Harvard Professor Elhanan Helpman is reluctant to take the post.
Prime Minister Benjamin Netanyahu continues to press Prof. Elhanan Helpman, who was educated in Israel and has taught here, into accepting the job of Governor of the Bank of Israel. At the same time, sources inform "Globes," Netanyahu is continuing to look for a suitable candidate to succeed Prof. Stanley Fischer who steps down at the end of the month.
Helpman is Galen L. Stone Professor of International Trade at Harvard University and a Fellow of the Canadian Institute for Advanced Research. He is Netanyahu's preferred candidate but has informed the Israeli prime minister both orally and in writing that he is not prepared to take the job. Helpman is currently in Israel to take part in the farewell conference for Fischer. Sources close to Netanyahu insist that the last word has not yet been said on Helpman's possible appointment, and it is hoped that he will reconsider out of "Zionist" motives and the possibility of "leading the economy into faster growth."
This is the second time that Netanyahu has offered the job to Helpman. The first was when David Klein stepped down as Governor when Netanyahu was Minister of Finance. It was only after Helpman refused that then Prime Minister Ariel Sharon and Netanyahu offered the job to Fischer.
Helpman's book "The Mystery of Economic Growth" that was published in 2004 by Harvard University (and translated into Hebrew in 2008) is an influence on Netanyahu, who tended to quote it when he was finance minister.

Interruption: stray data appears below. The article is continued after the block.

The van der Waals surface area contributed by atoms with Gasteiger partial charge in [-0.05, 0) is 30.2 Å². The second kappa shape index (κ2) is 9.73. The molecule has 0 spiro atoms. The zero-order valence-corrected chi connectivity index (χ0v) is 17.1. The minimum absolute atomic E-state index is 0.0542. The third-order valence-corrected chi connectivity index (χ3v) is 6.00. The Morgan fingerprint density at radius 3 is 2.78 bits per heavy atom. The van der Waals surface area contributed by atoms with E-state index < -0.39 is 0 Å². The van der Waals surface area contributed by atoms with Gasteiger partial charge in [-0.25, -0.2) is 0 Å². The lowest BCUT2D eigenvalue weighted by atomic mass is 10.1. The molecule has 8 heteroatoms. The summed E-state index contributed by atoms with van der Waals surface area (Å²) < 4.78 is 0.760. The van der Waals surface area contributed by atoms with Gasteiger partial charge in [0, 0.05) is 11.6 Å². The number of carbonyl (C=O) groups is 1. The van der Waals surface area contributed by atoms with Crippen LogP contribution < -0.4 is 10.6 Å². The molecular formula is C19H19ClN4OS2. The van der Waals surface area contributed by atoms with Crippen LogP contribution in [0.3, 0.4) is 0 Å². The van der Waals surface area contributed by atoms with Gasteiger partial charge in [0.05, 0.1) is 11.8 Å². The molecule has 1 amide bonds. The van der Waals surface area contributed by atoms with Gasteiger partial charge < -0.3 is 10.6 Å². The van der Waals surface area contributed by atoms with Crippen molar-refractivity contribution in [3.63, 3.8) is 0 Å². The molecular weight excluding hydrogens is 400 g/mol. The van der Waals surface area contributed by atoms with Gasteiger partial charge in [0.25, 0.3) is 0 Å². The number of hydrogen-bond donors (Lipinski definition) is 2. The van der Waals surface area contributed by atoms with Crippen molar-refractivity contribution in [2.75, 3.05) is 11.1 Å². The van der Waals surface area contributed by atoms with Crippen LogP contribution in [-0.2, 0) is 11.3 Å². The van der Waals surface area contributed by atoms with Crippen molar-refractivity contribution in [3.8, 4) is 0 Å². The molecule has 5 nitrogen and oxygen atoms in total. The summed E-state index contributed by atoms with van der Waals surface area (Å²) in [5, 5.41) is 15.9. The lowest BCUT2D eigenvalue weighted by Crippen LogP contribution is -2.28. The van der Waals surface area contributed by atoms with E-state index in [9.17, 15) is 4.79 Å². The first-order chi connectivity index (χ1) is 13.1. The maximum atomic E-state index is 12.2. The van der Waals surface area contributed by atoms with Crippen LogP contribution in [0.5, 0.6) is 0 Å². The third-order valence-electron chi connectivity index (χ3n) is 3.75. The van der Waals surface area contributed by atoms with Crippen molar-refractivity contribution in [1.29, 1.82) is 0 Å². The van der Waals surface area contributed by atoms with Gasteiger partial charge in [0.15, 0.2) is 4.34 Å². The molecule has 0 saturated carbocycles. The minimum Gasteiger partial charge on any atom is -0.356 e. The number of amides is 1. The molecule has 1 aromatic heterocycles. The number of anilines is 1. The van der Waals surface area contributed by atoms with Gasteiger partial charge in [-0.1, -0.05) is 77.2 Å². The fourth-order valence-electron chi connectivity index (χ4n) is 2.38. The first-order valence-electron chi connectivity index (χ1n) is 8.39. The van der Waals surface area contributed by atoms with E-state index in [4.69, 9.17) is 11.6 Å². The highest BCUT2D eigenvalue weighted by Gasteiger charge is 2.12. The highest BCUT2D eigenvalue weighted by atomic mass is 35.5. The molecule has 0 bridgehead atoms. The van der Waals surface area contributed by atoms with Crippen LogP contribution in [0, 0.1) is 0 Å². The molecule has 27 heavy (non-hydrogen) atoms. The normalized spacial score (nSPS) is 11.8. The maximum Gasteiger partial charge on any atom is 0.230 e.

Helpman's refusal - he is considered one of the world's 25 most respected and oft-quoted macroeconomists and he is considered a candidate for a Nobel Prize - has been consistent over the years. The belief is that one reason for his refusal is that he feels that taking up the appointment could ruin his chances of a Nobel Prize. He therefore, according to his friends, prefers to remain in the academic world.
There is also the belief that after Fischer the public is weary of the "personal US import" idea and such a successor would have an even harder and more challenging time than Fischer.
Fischer himself has been heard saying more than once in the past that if Helpman wanted the job, he would be happy to step aside.
In the past few days Netanyahu has been holding talks with senior figures in the world of economics who have been in Israel for Fischer's farewell conference and President Shimon Peres's 90th birthday. These include European Central Bank head Mario Draghi and former US Secretary of the Treasury Larry Summers. Both stressed the importance of a swift appointment to replace Fischer so that there can be a smoother transition before Fischer leaves.
Published by Globes [online], Israel business news - www.globes-online.com - on June 19, 2013
© Copyright of Globes Publisher Itonut (1983) Ltd. 2013
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